4. gary2278 said:

    One of the reasons I support both Trump and Sanders is in the hopes that Americans become more privy to the corruption we have. When party activists in Colorado can choose delegates without any input from the voters, and those activists are establishment supporters, there is nothing that will persuade those activists to pick any delegates who support an insurgent candidate. The entire process is designed to stop insurgent candidates (which is what Trump is).

    Of course, the exploiter-funded pundits who call Trump a “whiner” and a “loser” because he didn’t get any of the Colorado delegates fail to mention that Trump never had a chance to get any of them in the first place as an insurgent. The rigged process helps to ensure America’s exploiters maintain power. The exploiter-funded media puppets are saying that what happened was perfectly fine because the committee rules enabled them to cancel their election from the outset and then give the delegates to whomever they wanted (RIP democracy).

    If Kasich had been the viable anti-insurgent candidate rather than Cruz, they would have given Kasich all of the Colorado delegates instead of Cruz. Despite that, Cruz is trying to convince people that it was his “superior organization” that deprived Trump and Kasich of getting even a single delegate…LOL. Three cheers for America, our exploiter-controlled media, our rigged election process, our two-faced politicians, and the ignorant people who don’t question any of it!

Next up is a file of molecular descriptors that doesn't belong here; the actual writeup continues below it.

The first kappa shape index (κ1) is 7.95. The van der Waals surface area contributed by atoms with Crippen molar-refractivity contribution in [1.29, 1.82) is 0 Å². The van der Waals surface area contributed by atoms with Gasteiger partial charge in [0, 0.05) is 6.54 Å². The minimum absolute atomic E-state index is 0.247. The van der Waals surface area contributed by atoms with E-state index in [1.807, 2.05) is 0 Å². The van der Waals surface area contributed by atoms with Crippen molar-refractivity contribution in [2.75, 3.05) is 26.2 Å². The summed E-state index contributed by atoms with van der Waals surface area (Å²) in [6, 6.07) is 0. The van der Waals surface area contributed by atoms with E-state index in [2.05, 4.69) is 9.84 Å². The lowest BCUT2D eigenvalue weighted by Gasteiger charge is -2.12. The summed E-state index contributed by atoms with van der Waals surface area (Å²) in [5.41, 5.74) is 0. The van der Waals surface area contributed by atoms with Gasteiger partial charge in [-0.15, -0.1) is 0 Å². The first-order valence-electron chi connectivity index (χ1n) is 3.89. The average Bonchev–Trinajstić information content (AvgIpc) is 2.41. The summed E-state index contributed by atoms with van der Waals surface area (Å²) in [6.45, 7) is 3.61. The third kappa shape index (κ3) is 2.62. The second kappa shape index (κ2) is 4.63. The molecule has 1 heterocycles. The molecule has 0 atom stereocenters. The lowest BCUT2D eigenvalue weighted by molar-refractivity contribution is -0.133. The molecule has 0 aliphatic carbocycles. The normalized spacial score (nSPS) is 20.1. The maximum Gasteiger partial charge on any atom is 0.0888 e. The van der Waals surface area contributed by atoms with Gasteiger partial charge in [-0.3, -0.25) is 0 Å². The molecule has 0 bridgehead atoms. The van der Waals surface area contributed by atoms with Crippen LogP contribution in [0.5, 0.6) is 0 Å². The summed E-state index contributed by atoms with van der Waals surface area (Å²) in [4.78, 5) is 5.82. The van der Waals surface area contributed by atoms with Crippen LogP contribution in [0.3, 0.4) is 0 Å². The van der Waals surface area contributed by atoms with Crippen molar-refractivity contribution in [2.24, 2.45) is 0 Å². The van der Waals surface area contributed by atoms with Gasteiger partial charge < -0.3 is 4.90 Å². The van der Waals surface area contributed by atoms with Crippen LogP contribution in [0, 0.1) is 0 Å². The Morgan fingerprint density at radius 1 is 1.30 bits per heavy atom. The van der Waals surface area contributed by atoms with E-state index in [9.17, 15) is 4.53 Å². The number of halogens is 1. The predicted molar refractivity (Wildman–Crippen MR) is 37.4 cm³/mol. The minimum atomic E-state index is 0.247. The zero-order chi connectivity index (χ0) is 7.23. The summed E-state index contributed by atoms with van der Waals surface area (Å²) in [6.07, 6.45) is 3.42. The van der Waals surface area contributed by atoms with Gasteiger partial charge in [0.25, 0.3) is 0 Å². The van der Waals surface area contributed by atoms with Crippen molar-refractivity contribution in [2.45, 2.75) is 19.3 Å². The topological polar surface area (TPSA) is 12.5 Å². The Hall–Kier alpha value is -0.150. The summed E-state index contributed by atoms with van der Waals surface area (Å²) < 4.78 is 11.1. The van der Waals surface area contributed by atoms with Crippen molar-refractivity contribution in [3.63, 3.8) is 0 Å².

Here’s a video from a Colorado delegate ejected from the process because he supported Trump:
    https://www.facebook.com/larry.lindseyphd/videos/10206019645066642/

    And another video of more Colorado delegates explaining how they were kicked to the curb because they supported Trump: